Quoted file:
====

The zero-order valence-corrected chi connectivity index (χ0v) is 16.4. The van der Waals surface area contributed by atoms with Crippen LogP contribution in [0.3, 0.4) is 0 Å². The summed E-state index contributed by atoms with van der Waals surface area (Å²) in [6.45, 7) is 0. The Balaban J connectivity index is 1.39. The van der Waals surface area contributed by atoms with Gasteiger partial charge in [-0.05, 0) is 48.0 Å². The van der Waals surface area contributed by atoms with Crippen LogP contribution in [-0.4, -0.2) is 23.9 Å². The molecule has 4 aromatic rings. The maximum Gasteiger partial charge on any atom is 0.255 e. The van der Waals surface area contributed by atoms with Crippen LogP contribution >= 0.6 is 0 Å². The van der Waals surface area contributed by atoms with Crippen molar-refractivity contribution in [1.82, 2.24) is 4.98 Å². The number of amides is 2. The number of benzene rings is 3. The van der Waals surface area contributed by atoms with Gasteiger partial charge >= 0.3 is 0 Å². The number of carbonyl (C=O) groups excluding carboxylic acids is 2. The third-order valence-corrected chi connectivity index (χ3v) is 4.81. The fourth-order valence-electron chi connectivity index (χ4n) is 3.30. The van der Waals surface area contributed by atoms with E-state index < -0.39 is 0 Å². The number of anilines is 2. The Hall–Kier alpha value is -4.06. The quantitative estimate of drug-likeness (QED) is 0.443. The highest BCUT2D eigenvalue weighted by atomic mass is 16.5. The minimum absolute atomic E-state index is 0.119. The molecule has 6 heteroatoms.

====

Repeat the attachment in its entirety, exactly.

The zero-order valence-corrected chi connectivity index (χ0v) is 16.4. The van der Waals surface area contributed by atoms with Crippen LogP contribution in [0.3, 0.4) is 0 Å². The summed E-state index contributed by atoms with van der Waals surface area (Å²) in [6.45, 7) is 0. The Balaban J connectivity index is 1.39. The van der Waals surface area contributed by atoms with Gasteiger partial charge in [-0.05, 0) is 48.0 Å². The van der Waals surface area contributed by atoms with Crippen LogP contribution in [-0.4, -0.2) is 23.9 Å². The molecule has 4 aromatic rings. The maximum Gasteiger partial charge on any atom is 0.255 e. The van der Waals surface area contributed by atoms with Crippen LogP contribution >= 0.6 is 0 Å². The van der Waals surface area contributed by atoms with Crippen molar-refractivity contribution in [1.82, 2.24) is 4.98 Å². The number of amides is 2. The number of benzene rings is 3. The van der Waals surface area contributed by atoms with Gasteiger partial charge >= 0.3 is 0 Å². The number of carbonyl (C=O) groups excluding carboxylic acids is 2. The third-order valence-corrected chi connectivity index (χ3v) is 4.81. The fourth-order valence-electron chi connectivity index (χ4n) is 3.30. The van der Waals surface area contributed by atoms with E-state index < -0.39 is 0 Å². The number of anilines is 2. The Hall–Kier alpha value is -4.06. The quantitative estimate of drug-likeness (QED) is 0.443. The highest BCUT2D eigenvalue weighted by atomic mass is 16.5. The minimum absolute atomic E-state index is 0.119. The molecule has 6 heteroatoms.